The product or service
It’s a statistic that profoundly shocks: every square kilometre of the world’s oceans has an estimated 13,000 pieces of plastic floating in it. There’s no other way to frame it – there’s something inherently wrong with our design process. Purposebuilt for mostly singleuse applications, plastic should have no place in the designer’s suite of options for single use or convenience items.
Let’s take the humble drinking straw, for example. Made from petrochemicals, and not biodegradeable, New Zealand charity Sustainable Coastlines will tell you that they pick up thousands of them on our beaches, from Rangitoto to Great Barrier Island. This is a product that should be made from either cardboard, or a more permanent version from stainless steel.
Here’s where an industrial designer comes in. There’s many ways to skin a cat, goes the old saying, and the same goes for products.
Timothy Allan, founder of the product development and innovation consulting company Locus Research, helps to develop new products and services which have sustainability and life cycle thinking integrated into their development.
“In the research and development stages of creating a new product there are always opportunities to re-imagine how a product may work. Selecting appropriate technology and materials is a critical part of changing the impact of a product,” says Allan.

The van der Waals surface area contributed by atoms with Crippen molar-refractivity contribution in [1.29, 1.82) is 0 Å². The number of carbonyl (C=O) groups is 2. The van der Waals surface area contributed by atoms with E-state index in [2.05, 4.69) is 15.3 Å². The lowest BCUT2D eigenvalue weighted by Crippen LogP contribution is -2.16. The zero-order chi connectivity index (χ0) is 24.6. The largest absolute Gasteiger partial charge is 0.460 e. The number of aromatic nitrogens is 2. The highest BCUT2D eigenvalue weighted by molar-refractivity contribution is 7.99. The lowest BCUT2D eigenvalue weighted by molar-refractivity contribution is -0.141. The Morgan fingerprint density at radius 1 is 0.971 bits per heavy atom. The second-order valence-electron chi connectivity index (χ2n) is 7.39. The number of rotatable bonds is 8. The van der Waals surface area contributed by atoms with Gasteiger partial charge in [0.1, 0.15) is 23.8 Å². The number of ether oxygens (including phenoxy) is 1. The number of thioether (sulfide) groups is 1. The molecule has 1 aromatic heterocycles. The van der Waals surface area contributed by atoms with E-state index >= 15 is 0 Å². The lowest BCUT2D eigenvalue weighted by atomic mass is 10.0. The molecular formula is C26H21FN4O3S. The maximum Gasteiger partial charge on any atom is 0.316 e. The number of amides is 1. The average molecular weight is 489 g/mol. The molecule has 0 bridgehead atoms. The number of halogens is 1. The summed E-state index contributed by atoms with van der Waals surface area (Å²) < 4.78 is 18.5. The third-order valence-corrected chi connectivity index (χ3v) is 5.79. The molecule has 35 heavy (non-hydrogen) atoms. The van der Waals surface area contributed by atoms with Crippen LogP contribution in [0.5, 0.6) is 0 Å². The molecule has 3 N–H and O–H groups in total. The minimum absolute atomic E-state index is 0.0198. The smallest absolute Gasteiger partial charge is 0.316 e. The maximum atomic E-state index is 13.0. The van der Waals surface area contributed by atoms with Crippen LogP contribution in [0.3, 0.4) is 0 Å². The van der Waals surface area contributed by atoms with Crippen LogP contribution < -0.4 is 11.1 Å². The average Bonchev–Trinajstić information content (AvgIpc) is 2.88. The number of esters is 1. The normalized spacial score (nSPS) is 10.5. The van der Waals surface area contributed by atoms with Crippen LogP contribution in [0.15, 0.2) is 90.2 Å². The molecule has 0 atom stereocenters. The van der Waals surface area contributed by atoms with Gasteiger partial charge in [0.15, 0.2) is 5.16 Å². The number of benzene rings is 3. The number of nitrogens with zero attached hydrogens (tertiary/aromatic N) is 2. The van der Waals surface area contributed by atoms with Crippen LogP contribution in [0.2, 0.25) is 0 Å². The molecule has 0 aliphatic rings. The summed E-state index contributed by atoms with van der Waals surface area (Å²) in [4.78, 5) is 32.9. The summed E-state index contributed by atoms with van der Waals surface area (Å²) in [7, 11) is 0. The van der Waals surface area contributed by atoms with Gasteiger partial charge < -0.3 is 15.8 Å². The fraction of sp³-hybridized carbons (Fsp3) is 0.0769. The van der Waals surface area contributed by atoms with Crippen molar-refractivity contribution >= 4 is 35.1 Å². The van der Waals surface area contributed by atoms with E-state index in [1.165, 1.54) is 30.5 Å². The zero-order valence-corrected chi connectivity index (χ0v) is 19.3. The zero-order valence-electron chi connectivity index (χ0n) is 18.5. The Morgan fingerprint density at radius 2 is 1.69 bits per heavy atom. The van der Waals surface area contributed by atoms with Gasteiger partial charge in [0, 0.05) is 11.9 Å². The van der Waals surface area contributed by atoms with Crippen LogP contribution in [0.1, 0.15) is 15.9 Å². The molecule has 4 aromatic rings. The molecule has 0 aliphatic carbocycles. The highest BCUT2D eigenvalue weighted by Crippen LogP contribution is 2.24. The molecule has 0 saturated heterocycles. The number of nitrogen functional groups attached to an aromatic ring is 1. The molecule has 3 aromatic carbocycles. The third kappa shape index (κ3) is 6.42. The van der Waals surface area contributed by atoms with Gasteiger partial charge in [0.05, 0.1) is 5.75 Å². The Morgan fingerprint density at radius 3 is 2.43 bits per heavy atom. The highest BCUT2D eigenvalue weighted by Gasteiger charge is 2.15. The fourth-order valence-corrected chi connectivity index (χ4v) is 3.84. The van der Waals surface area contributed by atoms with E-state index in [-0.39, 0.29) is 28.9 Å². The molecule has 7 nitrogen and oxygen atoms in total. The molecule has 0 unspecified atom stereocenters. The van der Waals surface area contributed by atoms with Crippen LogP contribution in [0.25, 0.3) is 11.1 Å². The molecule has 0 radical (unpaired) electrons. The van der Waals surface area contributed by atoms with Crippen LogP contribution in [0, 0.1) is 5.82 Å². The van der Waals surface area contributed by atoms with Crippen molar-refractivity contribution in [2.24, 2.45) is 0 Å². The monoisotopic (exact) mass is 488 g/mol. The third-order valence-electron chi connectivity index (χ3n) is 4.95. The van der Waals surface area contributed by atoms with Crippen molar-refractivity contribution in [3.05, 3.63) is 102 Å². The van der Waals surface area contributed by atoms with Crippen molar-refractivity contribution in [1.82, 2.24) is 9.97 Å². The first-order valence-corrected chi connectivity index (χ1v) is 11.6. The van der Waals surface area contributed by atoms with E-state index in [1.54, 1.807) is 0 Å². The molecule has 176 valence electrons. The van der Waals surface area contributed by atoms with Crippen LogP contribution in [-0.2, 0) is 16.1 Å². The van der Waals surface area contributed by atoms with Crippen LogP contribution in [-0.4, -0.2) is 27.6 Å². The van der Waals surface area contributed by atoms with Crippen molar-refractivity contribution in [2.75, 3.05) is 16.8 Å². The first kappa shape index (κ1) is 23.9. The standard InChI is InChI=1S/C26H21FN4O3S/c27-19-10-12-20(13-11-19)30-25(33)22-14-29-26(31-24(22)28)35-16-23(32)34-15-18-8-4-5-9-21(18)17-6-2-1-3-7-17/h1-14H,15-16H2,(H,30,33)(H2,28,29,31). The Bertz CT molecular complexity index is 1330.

“We can also substitute materials for more environmentally benign alternatives – which doesn’t have to mean performance is sacrificed.
“Considering the performance of a product over its life (consumables and energy) is also important, and at the end of life making sure that there is a viable route for recycling and reuse is increasingly becoming a vital way of better using our resources. As resources are becoming more scarce, and the true costs of making products which harm the environment are being factored into the equation – not least through conscious consumer purchasing behaviour – it makes sense to design the whole life cycle of a product,” says Allan.
Kokako Organics, a coffee roastery and café in Auckland, is a good example of embedding social and environmental responsibility into a supply chain.
It’s raw products are all organic and Fairtrade certified, and its takeaway containers are all sourced from Auckland company Friendlypak, which makes cups and containers from potato starch and timber and are compostable.
They can go into the 16 Hungry Bin worm farms (Auckland-based) which deal with food and coffee waste each day, and produce high quality organic compost and fertiliser. Anything that cannot go into the worm farms is collected by Auckland company We Compost.
Tim Allan, from Locus Research, Bay of Plenty.